A guy I went to high school with used to claim that calling someone “cute” was an insult, because “cute” originally meant “bowlegged.” According to the OED, that’s wrong. “Cute” is an aphetic (initial vowel dropped) version of “acute,” and originally referred to someone sharp, clever, or quick-witted. A secondary meaning lists “cute” as a synonym of cur, a worthless dog.
Of course, that’s not the sense in which we most commonly use the word today. If I refer to someone as “cute,” I don’t mean bowlegged, clever, or dog-like — I’m usually referring to someone’s physical appearance. (There’s a sarcastic version — “Are you being cute?” — that refers back to the original meaning, but tone of voice usually makes it clear which meaning we intend.)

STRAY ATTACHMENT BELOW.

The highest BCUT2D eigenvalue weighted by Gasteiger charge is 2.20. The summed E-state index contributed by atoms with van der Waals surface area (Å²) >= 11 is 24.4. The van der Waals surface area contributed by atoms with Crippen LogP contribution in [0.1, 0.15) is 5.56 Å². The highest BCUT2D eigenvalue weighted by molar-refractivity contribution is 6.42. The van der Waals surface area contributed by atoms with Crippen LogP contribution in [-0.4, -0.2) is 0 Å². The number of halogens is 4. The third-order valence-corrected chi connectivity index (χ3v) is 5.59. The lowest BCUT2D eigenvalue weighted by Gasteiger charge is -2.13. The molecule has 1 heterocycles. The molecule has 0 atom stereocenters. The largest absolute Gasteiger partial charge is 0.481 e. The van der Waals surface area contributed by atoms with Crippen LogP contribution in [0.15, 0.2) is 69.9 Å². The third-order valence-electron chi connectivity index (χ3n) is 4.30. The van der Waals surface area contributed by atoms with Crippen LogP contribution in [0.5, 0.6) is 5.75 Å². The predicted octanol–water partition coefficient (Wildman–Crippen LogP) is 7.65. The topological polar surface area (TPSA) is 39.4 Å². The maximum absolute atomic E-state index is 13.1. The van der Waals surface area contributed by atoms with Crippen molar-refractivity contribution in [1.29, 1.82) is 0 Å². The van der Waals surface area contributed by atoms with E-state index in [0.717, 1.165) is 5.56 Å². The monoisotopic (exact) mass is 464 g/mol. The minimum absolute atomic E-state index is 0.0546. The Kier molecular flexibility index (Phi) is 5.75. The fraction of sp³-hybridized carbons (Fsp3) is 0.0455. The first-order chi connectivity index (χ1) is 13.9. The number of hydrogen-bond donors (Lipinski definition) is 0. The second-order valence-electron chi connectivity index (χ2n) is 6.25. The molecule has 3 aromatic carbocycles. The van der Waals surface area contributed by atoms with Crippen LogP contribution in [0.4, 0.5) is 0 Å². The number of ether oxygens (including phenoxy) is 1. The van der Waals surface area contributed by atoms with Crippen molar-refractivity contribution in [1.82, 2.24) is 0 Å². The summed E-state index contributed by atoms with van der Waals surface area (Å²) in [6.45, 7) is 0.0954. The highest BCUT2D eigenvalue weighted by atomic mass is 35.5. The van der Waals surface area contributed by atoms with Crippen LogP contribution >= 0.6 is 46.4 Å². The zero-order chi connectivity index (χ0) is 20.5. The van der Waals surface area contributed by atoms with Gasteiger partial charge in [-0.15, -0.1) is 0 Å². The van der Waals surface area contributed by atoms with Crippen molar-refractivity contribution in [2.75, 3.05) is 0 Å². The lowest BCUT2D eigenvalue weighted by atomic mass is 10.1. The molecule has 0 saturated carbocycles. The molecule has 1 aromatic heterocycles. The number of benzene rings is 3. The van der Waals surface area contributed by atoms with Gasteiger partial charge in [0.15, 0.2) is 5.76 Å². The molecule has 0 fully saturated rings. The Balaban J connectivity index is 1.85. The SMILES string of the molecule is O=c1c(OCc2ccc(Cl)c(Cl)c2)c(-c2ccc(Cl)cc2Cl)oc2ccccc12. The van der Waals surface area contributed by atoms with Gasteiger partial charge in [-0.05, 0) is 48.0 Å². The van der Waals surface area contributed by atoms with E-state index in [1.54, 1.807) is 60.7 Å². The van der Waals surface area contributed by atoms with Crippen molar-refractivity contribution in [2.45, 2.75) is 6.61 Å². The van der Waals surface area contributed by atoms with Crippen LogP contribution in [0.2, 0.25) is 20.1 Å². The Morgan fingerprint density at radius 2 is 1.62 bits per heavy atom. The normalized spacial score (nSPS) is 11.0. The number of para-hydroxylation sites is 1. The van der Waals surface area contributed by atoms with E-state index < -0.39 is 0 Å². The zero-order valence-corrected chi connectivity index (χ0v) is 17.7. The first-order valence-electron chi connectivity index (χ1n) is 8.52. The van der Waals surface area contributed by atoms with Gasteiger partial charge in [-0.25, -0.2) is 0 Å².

The genetic fallacy is the argument that because a word or phrase once meant something different, it continues to mean the same thing, regardless of how usage has evolved. The legend that a “rule of thumb” describes the maximum thickness of a stick with which it was permissible for a man to beat his wife has been debunked repeatedly, but even if it were true, it’s not how we use the term today.
Genetic fallacies aren’t always about language. Australia may have been settled in part by British criminals (as was Georgia), but any conclusion about today’s Australians can’t rest on the legal status of its founders.